The next thing is go to the top right of the overall screen to specify the profile for the paper you intend to print from. This shows inside the box above. You select from a dropdown list and in this case it is a profile for a matte paper. In most cases this will be a generic paper profile from the manufacturer of the paper. It is possible to generate your own printer profile but for most people this will be overkill. If you’re printing on an Epson paper, that profile will come with the printer, though it’s always a good idea to check the US Epson site to see whether they have a newer and better profile there. If you’re printing on a non-Epson paper, you can download a profile for that paper from that manufacturer’s site.

Different papers can create quite different prints. Semigloss and particularly glossy papers can produce much darker black and brighter colours. Some glossy papers have a distinctive sheen and glossy papers can be easily damaged. Matte papers have a reduced tonal range and may be suitable for more subtle prints. I suggest starting off with one semigloss paper, perhaps later or also a matte. It may be better to develop a “feel” for the papers than perhaps initially confuse yourself with too much choice.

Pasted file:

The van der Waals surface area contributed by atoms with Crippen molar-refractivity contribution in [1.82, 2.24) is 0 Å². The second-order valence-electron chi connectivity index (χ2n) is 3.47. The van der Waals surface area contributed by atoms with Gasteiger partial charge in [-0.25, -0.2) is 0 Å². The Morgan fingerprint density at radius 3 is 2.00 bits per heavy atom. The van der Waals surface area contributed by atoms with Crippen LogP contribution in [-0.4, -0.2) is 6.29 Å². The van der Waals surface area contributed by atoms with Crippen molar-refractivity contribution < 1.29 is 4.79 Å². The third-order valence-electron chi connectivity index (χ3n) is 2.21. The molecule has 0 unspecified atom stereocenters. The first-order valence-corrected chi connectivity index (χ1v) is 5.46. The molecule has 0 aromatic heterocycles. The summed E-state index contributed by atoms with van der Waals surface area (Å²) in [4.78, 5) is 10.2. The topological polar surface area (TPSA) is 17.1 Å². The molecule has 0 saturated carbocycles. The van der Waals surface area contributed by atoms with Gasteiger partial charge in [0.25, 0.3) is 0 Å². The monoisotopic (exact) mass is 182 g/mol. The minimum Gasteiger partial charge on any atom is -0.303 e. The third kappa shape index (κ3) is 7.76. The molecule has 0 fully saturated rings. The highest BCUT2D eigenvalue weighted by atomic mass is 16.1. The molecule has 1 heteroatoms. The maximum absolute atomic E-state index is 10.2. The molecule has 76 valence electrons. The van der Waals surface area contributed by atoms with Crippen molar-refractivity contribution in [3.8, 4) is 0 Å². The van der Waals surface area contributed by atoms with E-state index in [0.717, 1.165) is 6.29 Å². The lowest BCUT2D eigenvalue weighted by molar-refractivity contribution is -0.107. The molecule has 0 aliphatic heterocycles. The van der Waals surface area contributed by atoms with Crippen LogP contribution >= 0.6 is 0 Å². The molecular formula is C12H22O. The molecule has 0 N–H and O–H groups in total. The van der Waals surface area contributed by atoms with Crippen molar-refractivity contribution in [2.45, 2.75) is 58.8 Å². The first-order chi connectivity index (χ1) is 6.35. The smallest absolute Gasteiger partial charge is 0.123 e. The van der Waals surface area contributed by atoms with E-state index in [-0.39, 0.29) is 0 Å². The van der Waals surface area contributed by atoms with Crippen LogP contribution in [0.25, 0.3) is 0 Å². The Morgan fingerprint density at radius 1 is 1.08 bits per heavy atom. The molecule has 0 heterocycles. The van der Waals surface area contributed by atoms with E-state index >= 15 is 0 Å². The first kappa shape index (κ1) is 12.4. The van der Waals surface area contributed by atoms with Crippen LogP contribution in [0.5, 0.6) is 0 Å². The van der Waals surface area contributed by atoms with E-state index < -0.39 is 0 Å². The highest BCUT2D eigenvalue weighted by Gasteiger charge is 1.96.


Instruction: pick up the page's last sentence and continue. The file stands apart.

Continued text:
You can change the profile setting above through the dropdown to simulate how your print will look with different papers. If you have more than one paper available, that might help you to choose.

Below the profile setting is the Intent. You can choose Perceptual or Relative. Relative is usually the more likely choice. Perceptual may be more useful where you have bright colours that may be in danger of going out of gamut. The printer gamut is the set of colours and densities that the printer can accurately display. Relative keeps in-gamut colours accurate but clips out-of-gamut colours; Perceptual should work better with out-of-gamut colours but may distort in-gamut colours. You can try each to see which seems to work best for your image. Often it makes little difference.